- Your life span, like that of all living beings, is not fixed.
- Death has many causes.
- Your body is fragile and vulnerable.
- Your loved ones cannot keep you from death.
- At the moment of your death, your material resources are of no use to you.
- Your own body cannot help you at the time of your death.
Wow. So this Atisha guy wasn’t messing around! Those are some serious contemplations!
How to Practice
It’s best to choose one of Atisha’s contemplations and just practice that for a day or a week.
You can practice while sitting, standing, or walking. It’s the essence of the technique that matters most, not the form.
If you already know qigong, then I recommend that you practice this technique during your walk before or after your regular practice session. Instead of walking for 1 minute, walk for 5-10 minutes and use one of the contemplations.
If you don’t know qigong — then go learn it right now with my free COVID support program. Seriously. I’m giving away a $79 course for free in order to support people through the pandemic. Thousands have already been through the program.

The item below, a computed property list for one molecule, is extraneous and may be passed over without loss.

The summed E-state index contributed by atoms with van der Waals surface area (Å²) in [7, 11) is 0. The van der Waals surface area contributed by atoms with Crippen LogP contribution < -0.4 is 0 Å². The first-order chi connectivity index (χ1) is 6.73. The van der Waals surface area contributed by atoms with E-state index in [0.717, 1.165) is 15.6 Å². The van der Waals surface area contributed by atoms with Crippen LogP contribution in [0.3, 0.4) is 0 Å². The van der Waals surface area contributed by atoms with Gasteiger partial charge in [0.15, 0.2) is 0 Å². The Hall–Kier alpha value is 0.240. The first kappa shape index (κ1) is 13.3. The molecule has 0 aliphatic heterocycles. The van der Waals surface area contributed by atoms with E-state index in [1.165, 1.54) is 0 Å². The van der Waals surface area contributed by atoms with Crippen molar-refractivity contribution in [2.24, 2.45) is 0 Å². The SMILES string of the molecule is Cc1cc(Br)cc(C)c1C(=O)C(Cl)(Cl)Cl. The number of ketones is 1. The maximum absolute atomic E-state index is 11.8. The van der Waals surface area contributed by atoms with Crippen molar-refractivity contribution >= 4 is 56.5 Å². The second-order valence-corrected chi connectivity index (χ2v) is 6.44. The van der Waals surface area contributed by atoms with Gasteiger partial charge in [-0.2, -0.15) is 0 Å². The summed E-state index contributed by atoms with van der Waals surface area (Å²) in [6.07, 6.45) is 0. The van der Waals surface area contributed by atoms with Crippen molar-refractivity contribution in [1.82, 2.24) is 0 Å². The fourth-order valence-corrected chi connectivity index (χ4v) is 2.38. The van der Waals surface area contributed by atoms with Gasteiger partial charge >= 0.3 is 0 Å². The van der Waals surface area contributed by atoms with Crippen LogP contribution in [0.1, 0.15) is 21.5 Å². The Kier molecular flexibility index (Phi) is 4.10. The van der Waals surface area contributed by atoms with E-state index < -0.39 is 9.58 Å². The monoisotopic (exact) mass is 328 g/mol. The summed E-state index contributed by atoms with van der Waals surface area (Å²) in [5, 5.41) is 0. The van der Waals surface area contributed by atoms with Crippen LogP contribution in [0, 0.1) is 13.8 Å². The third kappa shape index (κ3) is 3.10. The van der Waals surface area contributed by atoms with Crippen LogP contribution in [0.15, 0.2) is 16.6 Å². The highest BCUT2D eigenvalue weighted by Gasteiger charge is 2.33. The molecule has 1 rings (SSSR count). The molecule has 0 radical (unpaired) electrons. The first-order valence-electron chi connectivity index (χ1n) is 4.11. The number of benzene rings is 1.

Give yourself 2-3 hours, not necessarily in a row, and go through the free program. You’ll be glad you did.
Then experiment with Maranasati, and see what works for you. Does it work better if you practice it before your qigong session? Or is it better afterward?
If you have questions, please post them in the comments section below and I’ll do my best to help you.
Why I Stopped Looking Away
I have a tendency to look away from death. I get scared, and so I’ve looked away for a long time.
I’m sure you’ve looked away too. I don’t blame you. I know what it feels like.
But as I get older, I find that I’m practicing it more and more often, even if there’s nothing crazy happening in the news. (You know, for like 2 hours or so.)